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» Image Artefacts

These questions are concerned with MRI image features which do not represent the object in the field-of-view.

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Truncation vs. Motion

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Some motion artefacts can look a bit like truncation artefacts. How can you tell them apart?

Both types of artefact are propagated in the phase encoding direction. An important differential feature of (random) motion artefacts is that they propagate across the entire image. Truncation artefact diminishes quickly in amplitude with distance from a high contrast boundary. The size of a truncation artefact is related to the resolution of the image.

truncation artefact
Truncation artefact.

An excellent Fourier approximation tool may be found online (select a Rectangular pulse, click Calculate, and then play with the number of Fourier terms used).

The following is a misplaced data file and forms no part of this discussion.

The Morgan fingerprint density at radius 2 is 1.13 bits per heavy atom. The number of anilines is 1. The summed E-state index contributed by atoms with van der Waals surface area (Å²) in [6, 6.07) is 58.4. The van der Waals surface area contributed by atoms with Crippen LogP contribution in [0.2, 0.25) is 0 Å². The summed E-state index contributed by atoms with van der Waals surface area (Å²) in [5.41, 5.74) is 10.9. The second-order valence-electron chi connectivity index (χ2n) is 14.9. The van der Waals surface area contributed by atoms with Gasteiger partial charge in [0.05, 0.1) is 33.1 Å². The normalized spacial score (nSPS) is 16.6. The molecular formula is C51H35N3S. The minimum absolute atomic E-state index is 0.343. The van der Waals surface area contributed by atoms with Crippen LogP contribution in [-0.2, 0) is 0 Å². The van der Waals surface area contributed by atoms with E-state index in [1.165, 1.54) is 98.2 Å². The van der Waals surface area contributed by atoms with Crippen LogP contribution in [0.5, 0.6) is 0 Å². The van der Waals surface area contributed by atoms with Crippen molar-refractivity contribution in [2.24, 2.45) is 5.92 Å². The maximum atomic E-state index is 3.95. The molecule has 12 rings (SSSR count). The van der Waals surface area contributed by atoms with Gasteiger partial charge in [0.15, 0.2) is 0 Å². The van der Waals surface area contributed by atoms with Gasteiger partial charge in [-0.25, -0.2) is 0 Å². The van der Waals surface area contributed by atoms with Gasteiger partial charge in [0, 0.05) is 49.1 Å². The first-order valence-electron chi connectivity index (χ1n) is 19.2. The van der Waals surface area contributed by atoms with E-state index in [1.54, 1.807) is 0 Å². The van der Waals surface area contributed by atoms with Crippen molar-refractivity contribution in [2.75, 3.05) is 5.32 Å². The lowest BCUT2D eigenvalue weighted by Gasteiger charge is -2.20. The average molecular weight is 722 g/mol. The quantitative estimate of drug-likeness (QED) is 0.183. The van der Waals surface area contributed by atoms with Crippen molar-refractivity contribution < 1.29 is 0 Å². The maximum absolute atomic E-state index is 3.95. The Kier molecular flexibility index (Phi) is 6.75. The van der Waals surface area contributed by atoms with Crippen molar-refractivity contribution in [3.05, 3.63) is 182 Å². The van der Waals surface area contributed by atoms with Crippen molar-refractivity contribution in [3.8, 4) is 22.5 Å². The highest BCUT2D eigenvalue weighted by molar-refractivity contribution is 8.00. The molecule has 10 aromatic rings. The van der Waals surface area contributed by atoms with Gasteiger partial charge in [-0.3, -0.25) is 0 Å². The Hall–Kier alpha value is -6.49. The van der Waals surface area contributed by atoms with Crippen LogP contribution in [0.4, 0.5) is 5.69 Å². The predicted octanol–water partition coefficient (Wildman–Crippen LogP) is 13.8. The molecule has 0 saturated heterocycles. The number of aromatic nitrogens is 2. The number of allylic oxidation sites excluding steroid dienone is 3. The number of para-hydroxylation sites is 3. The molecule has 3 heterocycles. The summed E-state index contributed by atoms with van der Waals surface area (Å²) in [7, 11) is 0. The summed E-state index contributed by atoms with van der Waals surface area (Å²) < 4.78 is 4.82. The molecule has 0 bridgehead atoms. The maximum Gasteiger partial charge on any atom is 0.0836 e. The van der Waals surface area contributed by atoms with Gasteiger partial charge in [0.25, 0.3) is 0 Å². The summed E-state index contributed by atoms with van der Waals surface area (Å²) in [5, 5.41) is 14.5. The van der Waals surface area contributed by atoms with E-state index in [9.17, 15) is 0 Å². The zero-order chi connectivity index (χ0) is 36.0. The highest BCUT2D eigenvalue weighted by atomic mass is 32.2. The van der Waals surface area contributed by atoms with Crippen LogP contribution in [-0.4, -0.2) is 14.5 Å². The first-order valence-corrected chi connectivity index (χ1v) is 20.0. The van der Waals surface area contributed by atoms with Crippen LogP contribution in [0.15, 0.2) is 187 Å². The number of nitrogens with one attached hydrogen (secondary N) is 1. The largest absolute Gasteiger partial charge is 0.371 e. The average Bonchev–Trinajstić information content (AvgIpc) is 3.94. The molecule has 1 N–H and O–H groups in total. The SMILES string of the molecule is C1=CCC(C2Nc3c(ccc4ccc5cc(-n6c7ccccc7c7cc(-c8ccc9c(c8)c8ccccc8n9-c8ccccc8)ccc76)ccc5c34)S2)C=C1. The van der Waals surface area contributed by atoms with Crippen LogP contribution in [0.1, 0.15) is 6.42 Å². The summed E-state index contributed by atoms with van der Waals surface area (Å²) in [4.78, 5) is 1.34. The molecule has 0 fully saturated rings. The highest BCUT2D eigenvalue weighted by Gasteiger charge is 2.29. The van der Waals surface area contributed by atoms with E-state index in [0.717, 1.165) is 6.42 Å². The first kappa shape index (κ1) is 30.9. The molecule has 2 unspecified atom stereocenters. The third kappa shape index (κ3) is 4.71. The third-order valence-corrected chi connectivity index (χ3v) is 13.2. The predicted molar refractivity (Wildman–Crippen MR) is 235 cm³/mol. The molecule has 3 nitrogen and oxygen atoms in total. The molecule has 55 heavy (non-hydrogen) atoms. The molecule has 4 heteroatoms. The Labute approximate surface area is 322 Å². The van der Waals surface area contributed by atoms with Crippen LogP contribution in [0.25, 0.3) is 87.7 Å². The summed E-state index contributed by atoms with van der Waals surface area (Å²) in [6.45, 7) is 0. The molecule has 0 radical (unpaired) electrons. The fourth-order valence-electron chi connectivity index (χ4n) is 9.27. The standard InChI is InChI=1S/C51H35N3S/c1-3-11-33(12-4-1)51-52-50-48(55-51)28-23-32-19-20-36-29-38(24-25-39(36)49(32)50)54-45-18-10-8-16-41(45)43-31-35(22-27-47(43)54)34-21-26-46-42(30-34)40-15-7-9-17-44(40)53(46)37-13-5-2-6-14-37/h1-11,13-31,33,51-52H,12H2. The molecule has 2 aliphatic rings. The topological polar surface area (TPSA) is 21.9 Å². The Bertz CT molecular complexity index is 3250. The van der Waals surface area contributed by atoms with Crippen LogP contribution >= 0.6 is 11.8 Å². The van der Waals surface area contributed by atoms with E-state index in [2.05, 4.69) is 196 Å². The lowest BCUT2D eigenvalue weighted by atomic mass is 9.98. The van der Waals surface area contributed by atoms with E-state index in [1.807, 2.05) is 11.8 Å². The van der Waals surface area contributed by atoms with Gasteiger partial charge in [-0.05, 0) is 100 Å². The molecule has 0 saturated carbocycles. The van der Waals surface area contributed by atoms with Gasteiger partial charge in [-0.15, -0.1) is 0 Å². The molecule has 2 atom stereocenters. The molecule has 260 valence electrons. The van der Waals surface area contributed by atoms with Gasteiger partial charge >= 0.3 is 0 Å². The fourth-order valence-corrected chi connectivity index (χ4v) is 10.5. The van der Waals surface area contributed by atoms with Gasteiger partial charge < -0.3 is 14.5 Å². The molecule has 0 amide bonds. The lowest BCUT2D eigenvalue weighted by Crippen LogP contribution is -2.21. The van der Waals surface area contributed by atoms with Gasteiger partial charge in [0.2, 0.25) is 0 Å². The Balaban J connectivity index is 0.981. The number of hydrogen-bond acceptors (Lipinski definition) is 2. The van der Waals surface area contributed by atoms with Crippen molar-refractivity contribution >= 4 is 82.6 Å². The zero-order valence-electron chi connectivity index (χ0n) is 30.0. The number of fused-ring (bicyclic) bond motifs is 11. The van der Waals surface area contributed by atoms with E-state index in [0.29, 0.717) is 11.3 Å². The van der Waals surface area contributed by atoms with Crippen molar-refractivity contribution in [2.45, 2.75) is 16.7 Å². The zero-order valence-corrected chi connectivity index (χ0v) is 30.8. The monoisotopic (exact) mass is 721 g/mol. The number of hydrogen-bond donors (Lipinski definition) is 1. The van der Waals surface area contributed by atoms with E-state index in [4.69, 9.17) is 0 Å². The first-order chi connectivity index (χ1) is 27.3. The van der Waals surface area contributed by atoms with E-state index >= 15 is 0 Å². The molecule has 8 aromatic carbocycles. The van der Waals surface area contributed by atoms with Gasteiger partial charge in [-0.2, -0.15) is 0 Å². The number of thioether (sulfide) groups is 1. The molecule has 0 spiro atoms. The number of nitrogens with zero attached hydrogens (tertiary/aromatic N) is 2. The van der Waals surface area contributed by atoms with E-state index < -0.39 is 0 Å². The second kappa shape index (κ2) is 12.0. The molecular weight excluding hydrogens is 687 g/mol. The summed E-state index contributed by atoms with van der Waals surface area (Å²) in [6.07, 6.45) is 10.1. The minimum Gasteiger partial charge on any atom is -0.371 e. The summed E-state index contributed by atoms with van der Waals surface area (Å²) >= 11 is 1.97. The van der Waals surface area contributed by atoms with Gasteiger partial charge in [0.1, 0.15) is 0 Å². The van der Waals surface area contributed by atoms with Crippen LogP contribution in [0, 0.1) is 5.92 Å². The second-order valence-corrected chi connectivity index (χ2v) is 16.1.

Periodic motion (e.g. pulsation of blood in vessels) can also cause multiple ghosts which decrease in strength with distance from the originating structure. However, these ghosts will look like the originating structure (e.g. the aorta) and may be placed far from the originating structure. Trucation artefacts fade quickly and run parallel to a high contrast boundary.

Further reading on this topic:
Books: MRI The Basics p184, Q&A in MRI p130-132
Online: Basics of MRI, MRItutor, St Paul's, Chickscope

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